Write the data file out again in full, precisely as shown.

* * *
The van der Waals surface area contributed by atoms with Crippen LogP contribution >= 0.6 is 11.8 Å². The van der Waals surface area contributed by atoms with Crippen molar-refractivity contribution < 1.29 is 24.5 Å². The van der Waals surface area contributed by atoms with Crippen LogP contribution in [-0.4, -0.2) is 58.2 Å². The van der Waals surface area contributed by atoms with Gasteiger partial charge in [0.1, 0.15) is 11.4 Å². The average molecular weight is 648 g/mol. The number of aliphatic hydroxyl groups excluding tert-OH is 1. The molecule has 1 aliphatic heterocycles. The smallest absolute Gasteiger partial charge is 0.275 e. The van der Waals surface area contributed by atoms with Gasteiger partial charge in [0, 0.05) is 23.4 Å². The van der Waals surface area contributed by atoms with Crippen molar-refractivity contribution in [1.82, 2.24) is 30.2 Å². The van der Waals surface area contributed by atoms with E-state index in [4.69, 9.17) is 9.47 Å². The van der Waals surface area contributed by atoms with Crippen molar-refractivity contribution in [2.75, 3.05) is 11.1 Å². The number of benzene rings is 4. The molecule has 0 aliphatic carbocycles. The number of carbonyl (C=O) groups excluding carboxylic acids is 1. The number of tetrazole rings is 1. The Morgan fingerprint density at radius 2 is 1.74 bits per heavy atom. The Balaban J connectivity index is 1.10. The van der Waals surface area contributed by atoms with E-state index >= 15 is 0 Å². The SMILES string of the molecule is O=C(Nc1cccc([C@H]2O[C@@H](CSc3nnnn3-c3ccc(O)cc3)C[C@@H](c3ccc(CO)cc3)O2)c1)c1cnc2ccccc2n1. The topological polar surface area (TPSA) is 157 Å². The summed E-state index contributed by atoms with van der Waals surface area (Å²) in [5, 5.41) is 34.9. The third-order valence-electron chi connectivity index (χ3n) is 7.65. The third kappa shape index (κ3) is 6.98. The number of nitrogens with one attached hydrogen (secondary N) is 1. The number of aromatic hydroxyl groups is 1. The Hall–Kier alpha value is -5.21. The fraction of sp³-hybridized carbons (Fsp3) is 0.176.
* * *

The van der Waals surface area contributed by atoms with Crippen LogP contribution >= 0.6 is 11.8 Å². The van der Waals surface area contributed by atoms with Crippen molar-refractivity contribution < 1.29 is 24.5 Å². The van der Waals surface area contributed by atoms with Crippen LogP contribution in [-0.4, -0.2) is 58.2 Å². The van der Waals surface area contributed by atoms with Gasteiger partial charge in [0.1, 0.15) is 11.4 Å². The average molecular weight is 648 g/mol. The number of aliphatic hydroxyl groups excluding tert-OH is 1. The molecule has 1 aliphatic heterocycles. The smallest absolute Gasteiger partial charge is 0.275 e. The van der Waals surface area contributed by atoms with Gasteiger partial charge in [0, 0.05) is 23.4 Å². The van der Waals surface area contributed by atoms with Crippen molar-refractivity contribution in [1.82, 2.24) is 30.2 Å². The van der Waals surface area contributed by atoms with E-state index in [4.69, 9.17) is 9.47 Å². The van der Waals surface area contributed by atoms with Crippen molar-refractivity contribution in [2.75, 3.05) is 11.1 Å². The number of benzene rings is 4. The molecule has 0 aliphatic carbocycles. The number of carbonyl (C=O) groups excluding carboxylic acids is 1. The number of tetrazole rings is 1. The Morgan fingerprint density at radius 2 is 1.74 bits per heavy atom. The Balaban J connectivity index is 1.10. The van der Waals surface area contributed by atoms with E-state index >= 15 is 0 Å². The SMILES string of the molecule is O=C(Nc1cccc([C@H]2O[C@@H](CSc3nnnn3-c3ccc(O)cc3)C[C@@H](c3ccc(CO)cc3)O2)c1)c1cnc2ccccc2n1. The topological polar surface area (TPSA) is 157 Å². The summed E-state index contributed by atoms with van der Waals surface area (Å²) in [5, 5.41) is 34.9. The third-order valence-electron chi connectivity index (χ3n) is 7.65. The third kappa shape index (κ3) is 6.98. The number of nitrogens with one attached hydrogen (secondary N) is 1. The number of aromatic hydroxyl groups is 1. The Hall–Kier alpha value is -5.21. The fraction of sp³-hybridized carbons (Fsp3) is 0.176.